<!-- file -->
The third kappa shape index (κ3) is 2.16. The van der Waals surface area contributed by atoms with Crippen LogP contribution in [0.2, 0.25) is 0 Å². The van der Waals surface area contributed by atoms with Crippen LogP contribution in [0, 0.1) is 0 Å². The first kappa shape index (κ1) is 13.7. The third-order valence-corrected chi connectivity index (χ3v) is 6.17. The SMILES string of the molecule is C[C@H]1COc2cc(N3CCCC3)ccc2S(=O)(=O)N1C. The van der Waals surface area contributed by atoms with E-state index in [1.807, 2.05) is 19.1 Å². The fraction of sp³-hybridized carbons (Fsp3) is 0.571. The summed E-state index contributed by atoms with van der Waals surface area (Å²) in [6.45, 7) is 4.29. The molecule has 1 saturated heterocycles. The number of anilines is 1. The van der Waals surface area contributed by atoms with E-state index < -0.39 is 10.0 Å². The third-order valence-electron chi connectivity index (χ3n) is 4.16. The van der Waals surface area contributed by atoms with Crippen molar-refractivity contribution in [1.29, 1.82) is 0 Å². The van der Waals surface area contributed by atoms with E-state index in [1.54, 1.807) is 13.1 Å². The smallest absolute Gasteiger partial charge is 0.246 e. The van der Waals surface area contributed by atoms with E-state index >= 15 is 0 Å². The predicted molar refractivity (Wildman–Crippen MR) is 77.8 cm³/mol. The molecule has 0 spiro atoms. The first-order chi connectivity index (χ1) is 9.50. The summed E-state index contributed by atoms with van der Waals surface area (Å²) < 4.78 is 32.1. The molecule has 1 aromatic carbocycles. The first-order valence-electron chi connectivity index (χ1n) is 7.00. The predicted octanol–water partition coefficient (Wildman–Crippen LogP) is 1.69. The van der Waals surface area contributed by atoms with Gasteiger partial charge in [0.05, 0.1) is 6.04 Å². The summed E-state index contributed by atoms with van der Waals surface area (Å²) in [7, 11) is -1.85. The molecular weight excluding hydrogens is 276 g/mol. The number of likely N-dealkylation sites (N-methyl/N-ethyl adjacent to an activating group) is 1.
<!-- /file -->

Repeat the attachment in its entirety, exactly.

The third kappa shape index (κ3) is 2.16. The van der Waals surface area contributed by atoms with Crippen LogP contribution in [0.2, 0.25) is 0 Å². The van der Waals surface area contributed by atoms with Crippen LogP contribution in [0, 0.1) is 0 Å². The first kappa shape index (κ1) is 13.7. The third-order valence-corrected chi connectivity index (χ3v) is 6.17. The SMILES string of the molecule is C[C@H]1COc2cc(N3CCCC3)ccc2S(=O)(=O)N1C. The van der Waals surface area contributed by atoms with E-state index in [1.807, 2.05) is 19.1 Å². The fraction of sp³-hybridized carbons (Fsp3) is 0.571. The summed E-state index contributed by atoms with van der Waals surface area (Å²) in [6.45, 7) is 4.29. The molecule has 1 saturated heterocycles. The number of anilines is 1. The van der Waals surface area contributed by atoms with E-state index < -0.39 is 10.0 Å². The third-order valence-electron chi connectivity index (χ3n) is 4.16. The van der Waals surface area contributed by atoms with Crippen molar-refractivity contribution in [1.29, 1.82) is 0 Å². The van der Waals surface area contributed by atoms with E-state index in [1.54, 1.807) is 13.1 Å². The smallest absolute Gasteiger partial charge is 0.246 e. The van der Waals surface area contributed by atoms with E-state index >= 15 is 0 Å². The predicted molar refractivity (Wildman–Crippen MR) is 77.8 cm³/mol. The molecule has 0 spiro atoms. The first-order chi connectivity index (χ1) is 9.50. The summed E-state index contributed by atoms with van der Waals surface area (Å²) < 4.78 is 32.1. The molecule has 1 aromatic carbocycles. The first-order valence-electron chi connectivity index (χ1n) is 7.00. The predicted octanol–water partition coefficient (Wildman–Crippen LogP) is 1.69. The van der Waals surface area contributed by atoms with Gasteiger partial charge in [0.05, 0.1) is 6.04 Å². The summed E-state index contributed by atoms with van der Waals surface area (Å²) in [7, 11) is -1.85. The molecular weight excluding hydrogens is 276 g/mol. The number of likely N-dealkylation sites (N-methyl/N-ethyl adjacent to an activating group) is 1.